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Does perl look in . (the current directory) for modules? I can't directly install a module and I think I could copy it into the local directory. Is this true?

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6 Answers 6

up vote 9 down vote accepted

perl -V will print out various properties about your Perl installation, including the default @INC. You should notice a . in there: yes, the current working directory is searched for modules by default.

(If not, you can use environment variables PERL5LIB or PERLLIB, or -I on the command line, or add a sitecustomize.pl to perl -V:sitelib.)

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4  
Installing stuff into dot, the process’s current working directory, doesn’t really work and shouldn’t be relied upon. It is nothing at all like $FindBin::Bin! –  tchrist Jan 16 '11 at 4:01
    
@tchrist: What exactly doesn't work? I have a feeling I'm missing subtleties here... –  Cameron Jan 16 '11 at 4:03
6  
@Cameron: Relying on the process’s cwd() is very dodgy; it means that you have to be in a particular directory to run a particular program, which is nuts. If you want to put modules in the same starting directory as the main script itself, you need use FindBin; use lib $FindBin::Bin; instead. You do not ever want to risk relying on the vicissitudes of where somebody last cd’d to when you want to load in essential components of your own program. –  tchrist Jan 16 '11 at 4:10
    
@tchrist: +1, good point! I understand what you meant now, thanks for clearing that up –  Cameron Jan 16 '11 at 4:35

In reponse to Cameron and tchrist's discussion in the comments of one of the answers.

You may use this snippet to use modules in the same directory as the script, even if the script is executed while in another directory.

use Cwd 'abs_path';
use File::Basename;
use lib dirname( abs_path $0 );

Should work in all cases and on all OSes. (source: http://use.perl.org/~Aristotle/journal/33995)

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Is there some particular reason to reïmplement the standard FindBin module? That module does do a bit more, like understanding if the script is a symlink and resolving that through reading the link contents first. –  tchrist Jan 16 '11 at 13:59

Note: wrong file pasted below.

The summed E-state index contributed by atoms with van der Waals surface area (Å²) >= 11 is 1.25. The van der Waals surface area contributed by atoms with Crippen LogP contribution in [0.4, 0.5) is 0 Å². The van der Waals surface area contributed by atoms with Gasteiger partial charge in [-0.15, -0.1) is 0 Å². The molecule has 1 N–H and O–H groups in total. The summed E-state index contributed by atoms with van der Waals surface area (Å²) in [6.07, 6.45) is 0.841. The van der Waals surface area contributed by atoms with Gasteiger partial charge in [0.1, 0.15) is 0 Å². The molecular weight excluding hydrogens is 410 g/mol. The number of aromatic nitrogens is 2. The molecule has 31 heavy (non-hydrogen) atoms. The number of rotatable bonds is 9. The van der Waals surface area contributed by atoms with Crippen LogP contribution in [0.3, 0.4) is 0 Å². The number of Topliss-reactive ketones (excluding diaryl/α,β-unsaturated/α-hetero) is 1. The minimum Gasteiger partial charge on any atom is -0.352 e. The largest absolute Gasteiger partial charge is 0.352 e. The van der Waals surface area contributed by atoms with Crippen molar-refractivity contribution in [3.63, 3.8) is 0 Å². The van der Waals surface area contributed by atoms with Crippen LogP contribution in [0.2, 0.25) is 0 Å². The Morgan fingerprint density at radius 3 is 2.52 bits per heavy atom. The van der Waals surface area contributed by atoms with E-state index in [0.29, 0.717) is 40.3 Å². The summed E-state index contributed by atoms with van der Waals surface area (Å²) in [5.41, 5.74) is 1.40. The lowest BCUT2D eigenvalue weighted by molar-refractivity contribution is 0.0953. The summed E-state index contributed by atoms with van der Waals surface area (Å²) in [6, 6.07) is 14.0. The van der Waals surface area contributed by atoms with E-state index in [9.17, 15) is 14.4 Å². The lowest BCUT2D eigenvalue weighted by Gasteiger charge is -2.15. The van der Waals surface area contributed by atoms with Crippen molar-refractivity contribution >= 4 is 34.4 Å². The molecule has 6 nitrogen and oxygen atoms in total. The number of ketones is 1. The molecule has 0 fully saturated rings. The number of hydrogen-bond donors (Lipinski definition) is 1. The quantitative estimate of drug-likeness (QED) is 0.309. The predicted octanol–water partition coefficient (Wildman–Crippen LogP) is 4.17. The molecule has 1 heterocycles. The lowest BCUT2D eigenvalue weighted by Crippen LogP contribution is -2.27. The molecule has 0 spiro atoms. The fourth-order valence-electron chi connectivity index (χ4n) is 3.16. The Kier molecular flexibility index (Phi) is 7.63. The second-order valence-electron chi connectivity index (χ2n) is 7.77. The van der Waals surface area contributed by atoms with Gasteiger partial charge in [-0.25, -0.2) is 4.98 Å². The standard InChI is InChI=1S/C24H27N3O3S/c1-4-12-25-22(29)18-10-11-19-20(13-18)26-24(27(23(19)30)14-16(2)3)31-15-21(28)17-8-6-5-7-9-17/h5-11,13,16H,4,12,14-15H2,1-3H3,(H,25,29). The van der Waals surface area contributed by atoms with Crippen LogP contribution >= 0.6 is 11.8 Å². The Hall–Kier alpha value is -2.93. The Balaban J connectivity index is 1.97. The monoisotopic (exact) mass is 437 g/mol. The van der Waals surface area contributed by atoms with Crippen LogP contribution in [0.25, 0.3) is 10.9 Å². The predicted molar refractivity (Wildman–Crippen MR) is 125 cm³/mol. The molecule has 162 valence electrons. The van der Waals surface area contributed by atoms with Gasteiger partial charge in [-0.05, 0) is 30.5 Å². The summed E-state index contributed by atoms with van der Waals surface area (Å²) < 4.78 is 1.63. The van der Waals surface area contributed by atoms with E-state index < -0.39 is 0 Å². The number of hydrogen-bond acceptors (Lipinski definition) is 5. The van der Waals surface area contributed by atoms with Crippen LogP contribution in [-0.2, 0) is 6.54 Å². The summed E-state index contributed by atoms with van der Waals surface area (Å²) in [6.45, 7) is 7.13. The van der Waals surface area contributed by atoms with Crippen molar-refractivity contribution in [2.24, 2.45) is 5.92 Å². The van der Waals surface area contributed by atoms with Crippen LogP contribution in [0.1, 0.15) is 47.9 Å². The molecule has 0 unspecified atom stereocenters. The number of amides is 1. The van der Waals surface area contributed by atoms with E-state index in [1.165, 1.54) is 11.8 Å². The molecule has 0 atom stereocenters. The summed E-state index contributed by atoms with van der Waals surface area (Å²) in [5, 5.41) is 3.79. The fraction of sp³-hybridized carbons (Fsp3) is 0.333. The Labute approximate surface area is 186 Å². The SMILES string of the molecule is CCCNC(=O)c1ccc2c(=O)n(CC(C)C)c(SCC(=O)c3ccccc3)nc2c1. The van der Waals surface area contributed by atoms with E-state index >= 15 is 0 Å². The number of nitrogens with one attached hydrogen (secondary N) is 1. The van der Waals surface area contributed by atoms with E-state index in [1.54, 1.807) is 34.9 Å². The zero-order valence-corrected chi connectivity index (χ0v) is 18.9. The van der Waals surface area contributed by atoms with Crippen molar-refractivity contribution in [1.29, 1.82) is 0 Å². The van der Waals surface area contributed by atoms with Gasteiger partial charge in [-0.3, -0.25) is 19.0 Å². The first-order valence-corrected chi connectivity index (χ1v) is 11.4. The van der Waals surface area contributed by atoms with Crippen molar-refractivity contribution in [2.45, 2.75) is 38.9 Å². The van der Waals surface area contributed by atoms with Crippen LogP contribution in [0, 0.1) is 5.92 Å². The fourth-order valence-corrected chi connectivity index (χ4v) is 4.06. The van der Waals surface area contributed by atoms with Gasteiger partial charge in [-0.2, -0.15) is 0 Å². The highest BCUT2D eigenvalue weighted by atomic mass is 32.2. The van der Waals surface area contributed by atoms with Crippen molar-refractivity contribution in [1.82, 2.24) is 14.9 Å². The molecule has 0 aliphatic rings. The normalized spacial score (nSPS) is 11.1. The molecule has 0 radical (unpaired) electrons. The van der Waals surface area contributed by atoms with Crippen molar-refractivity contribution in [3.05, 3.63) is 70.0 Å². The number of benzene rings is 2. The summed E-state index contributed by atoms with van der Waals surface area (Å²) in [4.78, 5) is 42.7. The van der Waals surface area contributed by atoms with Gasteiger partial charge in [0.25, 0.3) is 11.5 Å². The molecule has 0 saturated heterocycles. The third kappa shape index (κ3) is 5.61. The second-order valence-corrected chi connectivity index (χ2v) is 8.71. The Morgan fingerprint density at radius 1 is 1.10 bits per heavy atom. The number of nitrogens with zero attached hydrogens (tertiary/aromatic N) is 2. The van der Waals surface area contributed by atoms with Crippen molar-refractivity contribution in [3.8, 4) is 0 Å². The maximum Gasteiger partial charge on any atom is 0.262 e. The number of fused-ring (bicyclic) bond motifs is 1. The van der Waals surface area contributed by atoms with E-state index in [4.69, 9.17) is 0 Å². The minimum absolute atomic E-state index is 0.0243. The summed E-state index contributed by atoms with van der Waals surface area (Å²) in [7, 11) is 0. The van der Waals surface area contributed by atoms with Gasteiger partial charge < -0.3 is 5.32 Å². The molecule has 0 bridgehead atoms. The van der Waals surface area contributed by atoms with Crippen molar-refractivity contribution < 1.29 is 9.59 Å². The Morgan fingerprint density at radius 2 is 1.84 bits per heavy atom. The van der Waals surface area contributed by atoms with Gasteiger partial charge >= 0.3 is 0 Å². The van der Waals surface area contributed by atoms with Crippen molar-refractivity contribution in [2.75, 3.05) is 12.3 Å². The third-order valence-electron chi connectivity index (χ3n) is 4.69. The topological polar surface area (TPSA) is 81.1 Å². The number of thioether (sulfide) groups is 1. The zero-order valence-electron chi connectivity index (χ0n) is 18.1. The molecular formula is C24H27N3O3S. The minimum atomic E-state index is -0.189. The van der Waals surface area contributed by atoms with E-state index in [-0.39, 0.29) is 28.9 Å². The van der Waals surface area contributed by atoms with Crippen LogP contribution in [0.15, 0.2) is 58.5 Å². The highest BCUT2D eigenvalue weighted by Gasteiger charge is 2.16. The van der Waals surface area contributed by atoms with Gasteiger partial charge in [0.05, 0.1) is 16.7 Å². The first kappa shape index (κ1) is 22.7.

I found the link that I reference a while back while trying to answer this same question for myself. In that link they discuss limitations of FindBin that I admit I am not sure I understand, they then settle on this snippet as a general application tool. I have used it several times since with good result so I guess I never looked back. Were their fears justified or should I switch to FindBin in the future? –  Joel Berger Jan 16 '11 at 14:16
    
I also see a new CPAN module called scriptname (search.cpan.org/perldoc?scriptname) can I have your thoughts on that? –  Joel Berger Jan 16 '11 at 14:32

I think it most likely will by default, as indicated in this post. If your implementation does not do so, the syntax referenced in the initial question on that post will allow you to reference the module you need.

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When you unpack the module’s tarball directory, build its Makefile with an optional library argument with the name of whatever personal directory you want the module contents placed in:

$ perl Makefile.PL LIB=~/perllibs

Then make sure you have your ~/perllibs directory included in your $PERL5LIB envariable.

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perl has a built-in variable, @INC, that sets the module search path.

It can be set in the #! line

I notice that "." is the last entry in the default @INC here.

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Perl searches directories in @INC array when searching for modules.

Please refer to the following SO question on how that array is constructed (this would tell you how your current or home directory can be added):

How is Perl's @INC constructed? (aka What are all the ways of affecting where Perl modules are searched for?)

Please refer to the following SO question on how Perl finds the actual file for the module:

How does a Perl program know where to find the file containing Perl module it uses?

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As noted in tchrist's answer, using current directory (e.g. .) is a Bad Idea in general. –  DVK Jan 16 '11 at 13:56

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